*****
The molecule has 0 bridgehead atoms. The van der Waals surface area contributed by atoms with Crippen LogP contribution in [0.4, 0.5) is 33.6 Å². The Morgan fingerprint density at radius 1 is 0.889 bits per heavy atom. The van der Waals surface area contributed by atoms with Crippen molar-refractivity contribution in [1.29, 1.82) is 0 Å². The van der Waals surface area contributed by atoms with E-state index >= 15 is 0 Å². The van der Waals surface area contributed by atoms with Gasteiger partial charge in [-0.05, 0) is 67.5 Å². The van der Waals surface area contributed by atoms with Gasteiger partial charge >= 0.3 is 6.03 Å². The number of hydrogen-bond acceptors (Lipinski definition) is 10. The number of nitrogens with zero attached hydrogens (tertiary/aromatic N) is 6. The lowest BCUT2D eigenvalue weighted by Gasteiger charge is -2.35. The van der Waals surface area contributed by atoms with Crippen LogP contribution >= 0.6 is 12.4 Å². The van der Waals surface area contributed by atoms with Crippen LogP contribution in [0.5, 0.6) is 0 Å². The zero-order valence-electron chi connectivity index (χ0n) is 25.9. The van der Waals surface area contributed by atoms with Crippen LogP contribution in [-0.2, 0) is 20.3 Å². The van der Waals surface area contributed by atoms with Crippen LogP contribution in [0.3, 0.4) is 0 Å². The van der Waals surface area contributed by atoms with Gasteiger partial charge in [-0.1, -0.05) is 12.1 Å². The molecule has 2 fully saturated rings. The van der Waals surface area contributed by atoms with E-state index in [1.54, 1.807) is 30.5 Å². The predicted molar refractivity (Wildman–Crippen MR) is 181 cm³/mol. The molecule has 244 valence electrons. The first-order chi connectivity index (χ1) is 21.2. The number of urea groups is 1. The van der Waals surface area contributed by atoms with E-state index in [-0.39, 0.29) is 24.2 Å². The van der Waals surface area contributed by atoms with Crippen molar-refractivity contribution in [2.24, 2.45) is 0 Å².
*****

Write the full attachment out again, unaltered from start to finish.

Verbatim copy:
The molecule has 0 bridgehead atoms. The van der Waals surface area contributed by atoms with Crippen LogP contribution in [0.4, 0.5) is 33.6 Å². The Morgan fingerprint density at radius 1 is 0.889 bits per heavy atom. The van der Waals surface area contributed by atoms with Crippen molar-refractivity contribution in [1.29, 1.82) is 0 Å². The van der Waals surface area contributed by atoms with E-state index >= 15 is 0 Å². The van der Waals surface area contributed by atoms with Gasteiger partial charge in [-0.05, 0) is 67.5 Å². The van der Waals surface area contributed by atoms with Gasteiger partial charge >= 0.3 is 6.03 Å². The number of hydrogen-bond acceptors (Lipinski definition) is 10. The number of nitrogens with zero attached hydrogens (tertiary/aromatic N) is 6. The lowest BCUT2D eigenvalue weighted by Gasteiger charge is -2.35. The van der Waals surface area contributed by atoms with Crippen LogP contribution >= 0.6 is 12.4 Å². The van der Waals surface area contributed by atoms with Crippen LogP contribution in [0.5, 0.6) is 0 Å². The zero-order valence-electron chi connectivity index (χ0n) is 25.9. The van der Waals surface area contributed by atoms with Crippen LogP contribution in [-0.2, 0) is 20.3 Å². The van der Waals surface area contributed by atoms with Crippen LogP contribution in [0.3, 0.4) is 0 Å². The van der Waals surface area contributed by atoms with Gasteiger partial charge in [-0.1, -0.05) is 12.1 Å². The molecule has 2 fully saturated rings. The van der Waals surface area contributed by atoms with E-state index in [1.54, 1.807) is 30.5 Å². The predicted molar refractivity (Wildman–Crippen MR) is 181 cm³/mol. The molecule has 244 valence electrons. The first-order chi connectivity index (χ1) is 21.2. The number of urea groups is 1. The van der Waals surface area contributed by atoms with E-state index in [-0.39, 0.29) is 24.2 Å². The van der Waals surface area contributed by atoms with Crippen molar-refractivity contribution in [2.24, 2.45) is 0 Å².